Music as a social ladder

The ambivalence concerning the position of Western art music in late modern society can also be viewed in relation to how El Sistema is legitimised in the context of a cultural and economic elite power structure, whose support is described as crucial for the survival of the programme. One of the interviewed municipal officials who was involved in the establishment of the Friends of El Sistema association, a nonprofit organisation to promote development of the programme in Gothenburg, stresses the importance of involving 'old men with large networks in financially important circles', while also ensuring development of the pedagogical concept:

El Sistema provides leverage for the local schools of the arts, bringing them to a level where the old head of the opera would be willing to serve on a board like this, or an old concert hall director would be willing to serve as chairperson. ... If that’s what you find, bring what is happening out there to a more established level or into the community that makes me feel like it’s something important. It would not have been as easy to get old Volvo directors involved in hip-hop; it just isn’t that simple. In this case, we’re dealing with an encounter of cultural views and experiences in a different way, one that we can experiment with. (Interview with municipal official) 

This meeting of cultural views between former Volvo and concert hall directors and El Sistema, such as it was put forth in the quote above, could not have taken place if the programme had been rooted in the hip-hop culture. Rather, the consensus concerning culture is based on El Sistema’s link to the Western art music tradition, and possibly to the collaboration together with the GSO. The idea that it is simpler to involve the actors who make it possible to 'raise the level of what is happening out there, to a more well-established level or into the community' also means that maintenance of existing social power structures is a necessity for the programme, which might seem contradictory in relation to the earlier discussion about 'room in the boat for everyone' and El Sistema’s aspirations to promote democracy.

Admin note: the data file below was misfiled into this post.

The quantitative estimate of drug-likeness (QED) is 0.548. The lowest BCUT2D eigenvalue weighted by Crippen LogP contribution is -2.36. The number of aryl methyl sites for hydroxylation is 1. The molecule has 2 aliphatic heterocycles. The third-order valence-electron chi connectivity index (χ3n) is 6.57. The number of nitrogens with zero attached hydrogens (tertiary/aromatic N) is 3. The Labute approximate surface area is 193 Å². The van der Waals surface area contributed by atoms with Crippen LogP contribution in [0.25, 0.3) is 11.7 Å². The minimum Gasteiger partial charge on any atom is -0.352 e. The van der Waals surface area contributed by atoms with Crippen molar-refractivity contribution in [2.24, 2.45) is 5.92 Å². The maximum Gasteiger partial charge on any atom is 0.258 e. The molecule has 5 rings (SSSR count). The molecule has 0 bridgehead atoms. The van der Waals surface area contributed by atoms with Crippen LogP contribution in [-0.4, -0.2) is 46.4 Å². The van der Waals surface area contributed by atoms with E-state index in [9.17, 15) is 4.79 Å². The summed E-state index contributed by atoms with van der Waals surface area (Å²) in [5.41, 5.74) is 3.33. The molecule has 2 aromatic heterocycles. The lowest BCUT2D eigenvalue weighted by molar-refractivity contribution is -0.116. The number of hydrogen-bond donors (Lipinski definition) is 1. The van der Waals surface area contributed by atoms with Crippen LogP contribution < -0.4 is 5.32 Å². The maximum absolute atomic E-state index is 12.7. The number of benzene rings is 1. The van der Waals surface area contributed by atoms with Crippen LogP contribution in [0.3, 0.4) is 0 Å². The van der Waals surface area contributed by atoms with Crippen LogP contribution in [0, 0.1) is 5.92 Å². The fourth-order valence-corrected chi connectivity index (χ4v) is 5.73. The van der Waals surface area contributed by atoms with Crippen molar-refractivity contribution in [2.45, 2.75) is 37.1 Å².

The use of hip-hop as the opposite pole in the quote above is also interesting given how in other contexts involving grassroots movements and researchers, hip-hop music culture has been singled out as a means of articulating opposition to social injustice from a marginalised position. This is similar to how the expression of hip-hop has been likened to a gateway to the social community for young people who experience alienation in relation to society at large (Beach and Sernhede, 2013; Sernhede and Söderman, 2013).[7]

When the Director of the GSO discusses the role of the orchestra and the Concert Hall in promoting the overarching goal of countering segregation and social alienation, she does so explicitly from her position of cultural legitimacy and status:

And of course as an institution we can lend status to this movement, and strengthen it. Because we have the power structures in society on our side, so to say, and an institution like ours carries a lot of weight. And of course we feel this has been of help, especially at the beginning when the project was getting started; at that point it was extremely important for us to participate for that very reason ... . Ultimately as an institution like this we can build bridges ... for real. We've extended a bridge out to Hammarkullen, and now we hope to build a bridge to Hisingen and then to Northeast Gothenburg. A bridge between city centre and suburb. (Interview with the Director of GSO) 

The bridge metaphor to which the Director refers when discussing how the GSO as an institution can work to counteract societal power structures is interesting given its reference to a horizontal movement. A bridge usually links two points at the same level and can therefore be likened to the idea of music as a universal language uniting biologically equal humans, standing at the same social level (Nettl, 1983). However, symbolically crossing the bridge that the Director states has been extended to Hammarkullen and now wants to extend to Hisingen and Northeast Gothenburg is not enough for integration to take place. As the next quote shows, individuals must also formulate dreams and be prepared to work hard to achieve them in order to cross the bridge to the other side: